Sex tourism: when the conscience takes a vacation

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Many travelers are looking for sexual adventures – and are willing to pay for it. Minors are also victims. Many tourism destinations shy away from dealing with the topic.

Amsterdam's red light district is in every travel guide

When night falls on Playa de Palma, the streetwalkers in Mallorca's most important holiday zone come to life. Women, most of whom come from Nigeria, then offer their services in public just a few hundred meters from the beach. Your customers: almost exclusively vacationers. “Tourists are clearly driving up the demand for commercial sex on Mallorca,” says Rocío López of the aid organization Médicos del Mundo, which has been campaigning for the interests of prostitutes on the island for many years. Their number regularly increases by almost 50 percent in the summer months.

On Playa de Palma in Mallorca the relevant bars openly solicit customers

Red-light districts become tourist attractions

Experts emphasize that sex tourism is a very diverse phenomenon that can be found in practically every country in the world – whether it's holidaymakers in Mallorca, long-distance drivers in the USA, business travelers in Berlin, Manila and Rio de Janeiro or to cruise tourists in the Dominican Republic. The phenomenon even includes European women looking for a lover on the beach in Mombasa. “Eroticism and sexual adventures are a real travel motive,” says Antje Monshausen from the Tourism Watch department of the aid organization Bread for the World. “It's not for nothing that red-light districts, such as those in Amsterdam, are a tourist attraction.” 

Two men pose for a photo in front of a popular attraction – the streets of Amsterdam's Red Light District

In Spain alone, prostitution is a billion-dollar business, with tens of thousands of women working as prostitutes across the country. No one knows for sure, as it is an activity that is not regulated by law. According to the aid organization APRAMP, nowhere in Europe are more services used by prostitutes than in Spain – worldwide, the country ranks third behind Thailand and Puerto Rico. Tourism is likely to play a not insignificant role, as Mallorca shows.

“Taking advantage of relationships of dependency is unethical”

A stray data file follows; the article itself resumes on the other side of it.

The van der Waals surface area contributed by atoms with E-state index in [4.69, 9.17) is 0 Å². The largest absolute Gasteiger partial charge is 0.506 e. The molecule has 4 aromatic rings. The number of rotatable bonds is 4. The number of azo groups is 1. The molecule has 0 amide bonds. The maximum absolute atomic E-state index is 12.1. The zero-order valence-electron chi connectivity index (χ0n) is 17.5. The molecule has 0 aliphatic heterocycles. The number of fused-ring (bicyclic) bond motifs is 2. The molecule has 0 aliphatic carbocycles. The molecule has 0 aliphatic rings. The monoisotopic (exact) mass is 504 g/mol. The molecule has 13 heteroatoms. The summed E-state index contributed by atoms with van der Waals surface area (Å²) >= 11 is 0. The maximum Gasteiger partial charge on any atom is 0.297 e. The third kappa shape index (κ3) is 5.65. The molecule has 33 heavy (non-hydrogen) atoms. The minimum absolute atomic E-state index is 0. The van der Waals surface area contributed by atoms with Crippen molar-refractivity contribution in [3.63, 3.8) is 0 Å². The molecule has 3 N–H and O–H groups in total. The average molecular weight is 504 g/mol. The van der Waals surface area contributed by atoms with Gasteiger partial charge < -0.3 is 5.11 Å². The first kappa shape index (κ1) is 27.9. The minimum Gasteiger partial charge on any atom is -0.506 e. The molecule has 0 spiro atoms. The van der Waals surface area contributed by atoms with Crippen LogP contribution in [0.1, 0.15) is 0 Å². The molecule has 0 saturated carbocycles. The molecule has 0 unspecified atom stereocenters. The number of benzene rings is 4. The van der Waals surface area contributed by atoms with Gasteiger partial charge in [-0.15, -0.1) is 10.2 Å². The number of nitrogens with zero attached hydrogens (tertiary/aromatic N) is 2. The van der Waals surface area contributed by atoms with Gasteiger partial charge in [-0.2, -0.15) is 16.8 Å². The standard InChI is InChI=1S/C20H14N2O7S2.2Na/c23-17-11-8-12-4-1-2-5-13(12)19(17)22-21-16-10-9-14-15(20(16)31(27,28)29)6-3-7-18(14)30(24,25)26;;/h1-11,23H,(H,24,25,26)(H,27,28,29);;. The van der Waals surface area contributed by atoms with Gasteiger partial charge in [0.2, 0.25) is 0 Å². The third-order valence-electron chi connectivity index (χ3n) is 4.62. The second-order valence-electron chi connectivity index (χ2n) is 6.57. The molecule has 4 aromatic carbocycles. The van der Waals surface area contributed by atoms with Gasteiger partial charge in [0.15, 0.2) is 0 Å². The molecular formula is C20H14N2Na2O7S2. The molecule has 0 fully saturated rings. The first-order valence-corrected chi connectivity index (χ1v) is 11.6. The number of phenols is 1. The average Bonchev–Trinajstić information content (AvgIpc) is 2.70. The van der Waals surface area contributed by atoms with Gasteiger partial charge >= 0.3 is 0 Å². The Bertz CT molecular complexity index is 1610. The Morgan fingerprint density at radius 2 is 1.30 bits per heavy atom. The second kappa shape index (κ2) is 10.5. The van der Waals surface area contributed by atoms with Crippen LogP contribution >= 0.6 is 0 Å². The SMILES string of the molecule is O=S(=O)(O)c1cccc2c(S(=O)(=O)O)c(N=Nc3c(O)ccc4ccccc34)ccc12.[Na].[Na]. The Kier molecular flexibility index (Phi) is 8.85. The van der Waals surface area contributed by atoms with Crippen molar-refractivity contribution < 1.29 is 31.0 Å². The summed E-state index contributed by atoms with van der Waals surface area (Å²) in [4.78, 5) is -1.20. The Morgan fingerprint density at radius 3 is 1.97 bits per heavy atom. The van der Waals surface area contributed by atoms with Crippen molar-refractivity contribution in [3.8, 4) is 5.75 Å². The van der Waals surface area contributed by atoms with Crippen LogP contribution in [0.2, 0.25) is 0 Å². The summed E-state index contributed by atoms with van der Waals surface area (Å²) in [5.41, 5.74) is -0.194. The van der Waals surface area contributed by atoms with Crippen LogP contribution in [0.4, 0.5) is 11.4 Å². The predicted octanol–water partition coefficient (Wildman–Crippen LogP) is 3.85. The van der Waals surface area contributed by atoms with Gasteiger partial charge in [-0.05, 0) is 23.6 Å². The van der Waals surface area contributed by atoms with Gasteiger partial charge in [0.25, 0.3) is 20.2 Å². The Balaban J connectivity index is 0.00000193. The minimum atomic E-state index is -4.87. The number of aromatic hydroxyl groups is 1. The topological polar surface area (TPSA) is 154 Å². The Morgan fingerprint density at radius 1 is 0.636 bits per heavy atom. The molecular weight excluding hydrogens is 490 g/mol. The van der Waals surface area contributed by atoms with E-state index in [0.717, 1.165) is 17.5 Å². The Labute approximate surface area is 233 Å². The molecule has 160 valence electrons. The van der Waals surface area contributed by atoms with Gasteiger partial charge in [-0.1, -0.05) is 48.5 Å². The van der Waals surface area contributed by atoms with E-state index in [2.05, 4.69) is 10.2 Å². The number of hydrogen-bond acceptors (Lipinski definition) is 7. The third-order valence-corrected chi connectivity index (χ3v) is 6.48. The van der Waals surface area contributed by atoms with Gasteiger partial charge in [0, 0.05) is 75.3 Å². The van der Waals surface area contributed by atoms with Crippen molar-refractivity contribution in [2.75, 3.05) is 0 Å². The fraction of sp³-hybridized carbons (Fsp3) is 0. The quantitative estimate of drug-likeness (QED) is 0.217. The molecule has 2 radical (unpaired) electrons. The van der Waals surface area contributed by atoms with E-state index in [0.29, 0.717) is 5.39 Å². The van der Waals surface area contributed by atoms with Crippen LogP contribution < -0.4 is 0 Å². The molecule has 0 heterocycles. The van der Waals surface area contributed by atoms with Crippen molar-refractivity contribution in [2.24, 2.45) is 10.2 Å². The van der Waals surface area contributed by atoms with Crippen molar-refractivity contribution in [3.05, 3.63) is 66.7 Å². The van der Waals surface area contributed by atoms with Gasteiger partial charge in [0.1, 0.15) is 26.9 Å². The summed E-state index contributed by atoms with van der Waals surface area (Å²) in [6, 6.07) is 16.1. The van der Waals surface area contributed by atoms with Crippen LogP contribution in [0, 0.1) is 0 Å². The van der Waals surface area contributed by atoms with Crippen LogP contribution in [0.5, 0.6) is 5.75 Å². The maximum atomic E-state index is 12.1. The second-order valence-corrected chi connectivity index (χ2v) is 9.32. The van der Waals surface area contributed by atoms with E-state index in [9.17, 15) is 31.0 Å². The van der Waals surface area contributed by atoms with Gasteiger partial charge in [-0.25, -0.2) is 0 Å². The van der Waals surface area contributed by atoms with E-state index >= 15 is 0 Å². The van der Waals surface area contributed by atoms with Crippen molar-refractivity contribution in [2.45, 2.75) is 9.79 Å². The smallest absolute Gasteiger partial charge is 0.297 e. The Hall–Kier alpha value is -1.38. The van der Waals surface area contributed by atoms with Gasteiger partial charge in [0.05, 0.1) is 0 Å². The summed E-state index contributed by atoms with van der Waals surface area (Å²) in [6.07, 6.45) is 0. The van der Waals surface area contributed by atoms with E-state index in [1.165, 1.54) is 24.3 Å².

“Ethical norms often don't apply when travelling,” says Monshausen. “The social control is less, people drink alcohol, they just let five be straight.” A lot of people wanted exactly that on vacation: get away from the constraints of everyday life, be a little free from conventions. “Especially in tourism we are dealing with a strong economic gap between the travelers and the local population. It is unethical to exploit the resulting dependency.”

Thailand is considered the sex tourism destination par excellence. Here the red light district Soi Cowboy in Bangkok

What form this can take became apparent when the police on Mallorca uncovered the machinations of human traffickers who controlled the streets of Playa de Palma some time ago. Under false promises, smugglers had brought the women into the country, who were now being forced into prostitution to pay off their debts of tens of thousands of euros. According to Médicos del Mundo, about 95 percent of all prostitutes in Spain are immigrants who do not have a residence permit – and therefore cannot take up regular work. “It is a myth that these women choose prostitution of their own free will,” says Rocío López. “Because they would have to have a choice.”

The corona pandemic increases risks for children

A particularly big problem is sex tourism when minors are exploited, as happens in many countries around the world. According to Josephine Hamann from the children's aid organization ECPAT, this is by far not just about pedophile offenders. “There is also a very, very large proportion of travelers without this tendency who become opportunistic offenders in the anonymity abroad,” she says. Due to the corona pandemic, Hamann expects the phenomenon to increase. The economic situation in many families has deteriorated drastically in recent years. The pressure to generate income is growing. “This increases the risks for children,” she says.

Re-enacted scene as campaign photo of the aid organization ECPAT against the sexual exploitation of children

In the tourism industry itself, awareness of the topic is now high. “But sexual exploitation is still an issue that many don't want to look at,” says Hamann. “If it's also about minors, many would rather not deal with it at all.” Antje Monshausen from Tourism Watch also sees a lot of catching up to do here. “Hardly any country, hardly any tourist destination wants to tackle the issue aggressively,” she says. Nobody wants to expose themselves to the danger of being stigmatized as a sex tourism destination.

In Mallorca, suitors may face fines in the future

In Mallorca, the topic  not publicly debated. Topless bars and other relevant establishments advertise aggressively and unmolestedly for customers on Playa de Palma. The police limit themselves to occasionally checking the prostitutes on the streets. “A lot of educational work is still missing,” says Rocío López of Médicos del Mundo. “Especially to holidaymakers.” But something fundamental could change in the near future: the Spanish central government is planning to tighten criminal law, so that in future anyone who uses the services of prostitutes will have to expect high fines.